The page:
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Bank of New York v. Raftogianis

F-7356-09 (N.J. Super. Ch. Div. 2010) (Unpublished)

MORTGAGES; FORECLOSURE — Because a complaint for foreclosure should be filed by the party with the authority to enforce the underlying debt, the foreclosing party must establish that it had possession of the note on the date the foreclosure complaint was filed.

A trustee for a home mortgage investment trust filed a foreclosure action against a defaulting home loan borrower. The borrower defended by questioning whether the trustee could establish that it had, in fact, acquired the right to enforce the note and mortgage under law. The original lender had used the Mortgage Electronic Registration System (MERS) in recording the mortgage by designating its nominee, MERS, as the mortgagee. The note and mortgage were subsequently sold to an investment trust without notice to the borrower, who remained obligated on the original debt. The trust agreement granted the trustee all its right, title, and interest in the mortgage loans comprising the trust. Mortgage notes in the trust were either endorsed in favor of the trustee or in blank, and were held by a custodian acting for the trustee.

The original complaint filed by the trustee merely said it had become the owner of the note and mortgage in question before the complaint had been drafted. The trustee later filed an amended complaint that specifically recited the execution and recording of an assignment from MERS. The assignment was executed and recorded a short time after the complaint was filed. The assignment intended to prove that the debt in question had been transferred to the trustee. Even though the trustee was able to produce the original note, indorsed in blank, pursuant to a motion for summary judgment, the lower court found no evidence as to when the note was indorsed or when the note was physically transferred to the trustee, and denied the motion.

The matter went to trial. The borrower specifically challenged the trustee’s reliance on the assignment from MERS, arguing that MERS did not have the authority to assign the note, given a prior “separation” – as the note was held by the lender, but the mortgage was held by MERS as nominee for the lender. The lower court dismissed this argument as there was no real intent by the lender to “separate” the note and mortgage. The designation of MERS as nominee on the mortgage was simply intended to permit the recording of the mortgage in a way that would facilitate subsequent transfers through MERS without the recording of additional documents and incurring multiple filing fees. MERS had no real interest in either the note or mortgage; it acted simply as an agent for the lender.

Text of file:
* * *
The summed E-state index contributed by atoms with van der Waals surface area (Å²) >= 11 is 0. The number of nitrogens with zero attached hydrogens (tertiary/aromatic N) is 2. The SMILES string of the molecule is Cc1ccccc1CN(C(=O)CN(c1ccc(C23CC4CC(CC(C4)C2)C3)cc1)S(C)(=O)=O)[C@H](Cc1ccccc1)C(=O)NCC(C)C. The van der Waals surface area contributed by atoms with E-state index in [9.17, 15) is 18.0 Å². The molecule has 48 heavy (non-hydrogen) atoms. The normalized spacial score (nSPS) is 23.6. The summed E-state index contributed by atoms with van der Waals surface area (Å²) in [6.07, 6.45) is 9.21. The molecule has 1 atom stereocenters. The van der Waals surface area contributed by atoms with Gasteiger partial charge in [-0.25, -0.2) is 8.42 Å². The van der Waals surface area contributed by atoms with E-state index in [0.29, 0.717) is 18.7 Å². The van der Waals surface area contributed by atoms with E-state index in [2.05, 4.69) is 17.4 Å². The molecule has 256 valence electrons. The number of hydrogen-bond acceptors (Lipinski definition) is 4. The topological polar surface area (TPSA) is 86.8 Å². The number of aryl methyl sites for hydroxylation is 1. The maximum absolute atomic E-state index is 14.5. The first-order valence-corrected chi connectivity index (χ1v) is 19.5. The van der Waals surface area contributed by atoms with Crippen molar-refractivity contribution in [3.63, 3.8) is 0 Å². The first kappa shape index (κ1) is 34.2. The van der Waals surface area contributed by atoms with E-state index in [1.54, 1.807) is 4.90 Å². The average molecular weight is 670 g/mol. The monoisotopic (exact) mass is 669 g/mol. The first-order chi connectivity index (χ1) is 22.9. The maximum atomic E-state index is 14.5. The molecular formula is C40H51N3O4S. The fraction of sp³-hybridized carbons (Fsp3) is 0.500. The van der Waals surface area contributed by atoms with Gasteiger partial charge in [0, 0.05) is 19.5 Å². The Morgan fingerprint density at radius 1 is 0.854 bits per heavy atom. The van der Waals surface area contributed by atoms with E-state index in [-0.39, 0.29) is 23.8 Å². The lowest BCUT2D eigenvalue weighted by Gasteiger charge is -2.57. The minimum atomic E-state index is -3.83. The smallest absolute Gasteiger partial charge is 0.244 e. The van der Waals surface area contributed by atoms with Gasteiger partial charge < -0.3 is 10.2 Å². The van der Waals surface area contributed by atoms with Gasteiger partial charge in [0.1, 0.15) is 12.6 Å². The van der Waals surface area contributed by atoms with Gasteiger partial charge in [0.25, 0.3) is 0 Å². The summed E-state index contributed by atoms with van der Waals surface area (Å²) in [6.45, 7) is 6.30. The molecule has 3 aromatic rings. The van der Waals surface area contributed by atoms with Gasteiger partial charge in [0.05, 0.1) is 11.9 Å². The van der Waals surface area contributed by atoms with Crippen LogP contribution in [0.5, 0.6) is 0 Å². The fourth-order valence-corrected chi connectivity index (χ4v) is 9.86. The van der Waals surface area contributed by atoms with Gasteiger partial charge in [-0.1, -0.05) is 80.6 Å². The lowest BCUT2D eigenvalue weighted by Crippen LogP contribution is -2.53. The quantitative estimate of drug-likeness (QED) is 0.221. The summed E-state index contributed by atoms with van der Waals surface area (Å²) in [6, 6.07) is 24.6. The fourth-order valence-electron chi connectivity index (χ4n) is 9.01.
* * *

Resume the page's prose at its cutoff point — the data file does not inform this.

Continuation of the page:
The lower court was troubled by the trustee’s argument that it could proceed with the action despite not establishing that it had possession of the original note at the time the complaint was filed. The court held that any complaint for foreclosure should be filed by an individual or entity with the authority to enforce the underlying debt, and in actions involving a negotiable note, that party should generally be in a position to establish that it did have possession of the note as of the date the complaint was filed. The court said where that cannot be established, the complaint may be subject to dismissal, without prejudice to the filing of a new action.

In this matter, the trustee was unable to offer any direct proof as to a physical transfer of the specific note at issue to the custodian of the trust. No competent proofs were offered as to when the note was indorsed, when the note was delivered to the custodian, and whether it had been endorsed prior to that time. Proofs established the borrower’s loan was among the loans that were part of the trust, but the trustee failed to prove that it possessed the note as of the date the complaint was filed. The court dismissed the complaint without prejudice, permitting the trustee to file a new complaint and submit an appropriate certification when it was in possession of the note.

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